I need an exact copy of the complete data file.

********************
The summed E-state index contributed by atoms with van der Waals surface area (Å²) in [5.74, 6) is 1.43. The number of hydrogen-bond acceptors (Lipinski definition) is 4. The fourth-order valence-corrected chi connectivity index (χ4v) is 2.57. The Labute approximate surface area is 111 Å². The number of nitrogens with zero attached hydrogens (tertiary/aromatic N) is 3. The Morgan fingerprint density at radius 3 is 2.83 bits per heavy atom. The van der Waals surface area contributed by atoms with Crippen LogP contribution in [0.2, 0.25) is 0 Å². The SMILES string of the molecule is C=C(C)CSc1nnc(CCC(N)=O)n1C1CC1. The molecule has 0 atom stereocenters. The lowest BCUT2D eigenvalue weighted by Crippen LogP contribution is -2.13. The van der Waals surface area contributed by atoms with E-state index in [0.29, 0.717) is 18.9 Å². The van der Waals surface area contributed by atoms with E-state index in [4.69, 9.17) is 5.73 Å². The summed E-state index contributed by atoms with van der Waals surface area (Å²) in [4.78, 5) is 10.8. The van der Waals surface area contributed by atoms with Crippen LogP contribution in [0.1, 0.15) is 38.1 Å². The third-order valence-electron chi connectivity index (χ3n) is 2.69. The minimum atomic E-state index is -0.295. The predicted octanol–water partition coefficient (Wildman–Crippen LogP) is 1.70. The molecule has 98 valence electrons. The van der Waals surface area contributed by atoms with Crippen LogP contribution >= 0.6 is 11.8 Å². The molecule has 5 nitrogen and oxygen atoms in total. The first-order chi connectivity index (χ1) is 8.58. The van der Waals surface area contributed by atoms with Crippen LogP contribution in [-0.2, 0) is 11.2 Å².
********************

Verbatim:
The summed E-state index contributed by atoms with van der Waals surface area (Å²) in [5.74, 6) is 1.43. The number of hydrogen-bond acceptors (Lipinski definition) is 4. The fourth-order valence-corrected chi connectivity index (χ4v) is 2.57. The Labute approximate surface area is 111 Å². The number of nitrogens with zero attached hydrogens (tertiary/aromatic N) is 3. The Morgan fingerprint density at radius 3 is 2.83 bits per heavy atom. The van der Waals surface area contributed by atoms with Crippen LogP contribution in [0.2, 0.25) is 0 Å². The SMILES string of the molecule is C=C(C)CSc1nnc(CCC(N)=O)n1C1CC1. The molecule has 0 atom stereocenters. The lowest BCUT2D eigenvalue weighted by Crippen LogP contribution is -2.13. The van der Waals surface area contributed by atoms with E-state index in [0.29, 0.717) is 18.9 Å². The van der Waals surface area contributed by atoms with E-state index in [4.69, 9.17) is 5.73 Å². The summed E-state index contributed by atoms with van der Waals surface area (Å²) in [4.78, 5) is 10.8. The van der Waals surface area contributed by atoms with Crippen LogP contribution in [0.1, 0.15) is 38.1 Å². The third-order valence-electron chi connectivity index (χ3n) is 2.69. The minimum atomic E-state index is -0.295. The predicted octanol–water partition coefficient (Wildman–Crippen LogP) is 1.70. The molecule has 98 valence electrons. The van der Waals surface area contributed by atoms with Crippen LogP contribution >= 0.6 is 11.8 Å². The molecule has 5 nitrogen and oxygen atoms in total. The first-order chi connectivity index (χ1) is 8.58. The van der Waals surface area contributed by atoms with Crippen LogP contribution in [-0.2, 0) is 11.2 Å².